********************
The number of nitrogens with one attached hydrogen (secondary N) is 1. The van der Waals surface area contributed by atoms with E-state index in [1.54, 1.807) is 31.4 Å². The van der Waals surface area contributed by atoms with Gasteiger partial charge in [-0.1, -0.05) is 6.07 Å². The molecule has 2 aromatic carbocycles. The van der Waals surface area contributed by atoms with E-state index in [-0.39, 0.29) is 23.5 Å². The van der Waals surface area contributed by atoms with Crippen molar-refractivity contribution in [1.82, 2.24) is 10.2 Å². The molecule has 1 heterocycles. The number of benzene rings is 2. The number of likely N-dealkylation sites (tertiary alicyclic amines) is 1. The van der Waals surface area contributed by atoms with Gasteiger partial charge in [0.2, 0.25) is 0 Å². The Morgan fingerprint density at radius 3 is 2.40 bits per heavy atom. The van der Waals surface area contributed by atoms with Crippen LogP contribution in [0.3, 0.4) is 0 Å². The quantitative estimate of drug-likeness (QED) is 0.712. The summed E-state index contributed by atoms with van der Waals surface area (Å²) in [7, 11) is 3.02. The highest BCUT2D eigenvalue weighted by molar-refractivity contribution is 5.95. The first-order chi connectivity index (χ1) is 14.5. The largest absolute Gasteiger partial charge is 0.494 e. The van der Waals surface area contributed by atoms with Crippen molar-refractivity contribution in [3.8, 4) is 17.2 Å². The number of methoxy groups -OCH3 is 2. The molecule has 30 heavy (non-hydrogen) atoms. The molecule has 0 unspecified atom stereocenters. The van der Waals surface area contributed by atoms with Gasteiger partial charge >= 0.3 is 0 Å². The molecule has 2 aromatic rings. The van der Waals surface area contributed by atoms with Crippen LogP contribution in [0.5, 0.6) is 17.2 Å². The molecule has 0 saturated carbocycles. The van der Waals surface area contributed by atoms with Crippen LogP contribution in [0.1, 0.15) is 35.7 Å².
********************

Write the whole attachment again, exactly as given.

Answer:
The number of nitrogens with one attached hydrogen (secondary N) is 1. The van der Waals surface area contributed by atoms with E-state index in [1.54, 1.807) is 31.4 Å². The van der Waals surface area contributed by atoms with Gasteiger partial charge in [-0.1, -0.05) is 6.07 Å². The molecule has 2 aromatic carbocycles. The van der Waals surface area contributed by atoms with E-state index in [-0.39, 0.29) is 23.5 Å². The van der Waals surface area contributed by atoms with Crippen molar-refractivity contribution in [1.82, 2.24) is 10.2 Å². The molecule has 1 heterocycles. The number of benzene rings is 2. The number of likely N-dealkylation sites (tertiary alicyclic amines) is 1. The van der Waals surface area contributed by atoms with Gasteiger partial charge in [0.2, 0.25) is 0 Å². The Morgan fingerprint density at radius 3 is 2.40 bits per heavy atom. The van der Waals surface area contributed by atoms with Crippen LogP contribution in [0.3, 0.4) is 0 Å². The quantitative estimate of drug-likeness (QED) is 0.712. The summed E-state index contributed by atoms with van der Waals surface area (Å²) in [7, 11) is 3.02. The highest BCUT2D eigenvalue weighted by molar-refractivity contribution is 5.95. The first-order chi connectivity index (χ1) is 14.5. The largest absolute Gasteiger partial charge is 0.494 e. The van der Waals surface area contributed by atoms with Crippen molar-refractivity contribution in [3.8, 4) is 17.2 Å². The number of methoxy groups -OCH3 is 2. The molecule has 30 heavy (non-hydrogen) atoms. The molecule has 0 unspecified atom stereocenters. The van der Waals surface area contributed by atoms with Gasteiger partial charge >= 0.3 is 0 Å². The molecule has 2 aromatic rings. The van der Waals surface area contributed by atoms with Crippen LogP contribution in [0.5, 0.6) is 17.2 Å². The molecule has 0 saturated carbocycles. The van der Waals surface area contributed by atoms with Crippen LogP contribution in [0.1, 0.15) is 35.7 Å².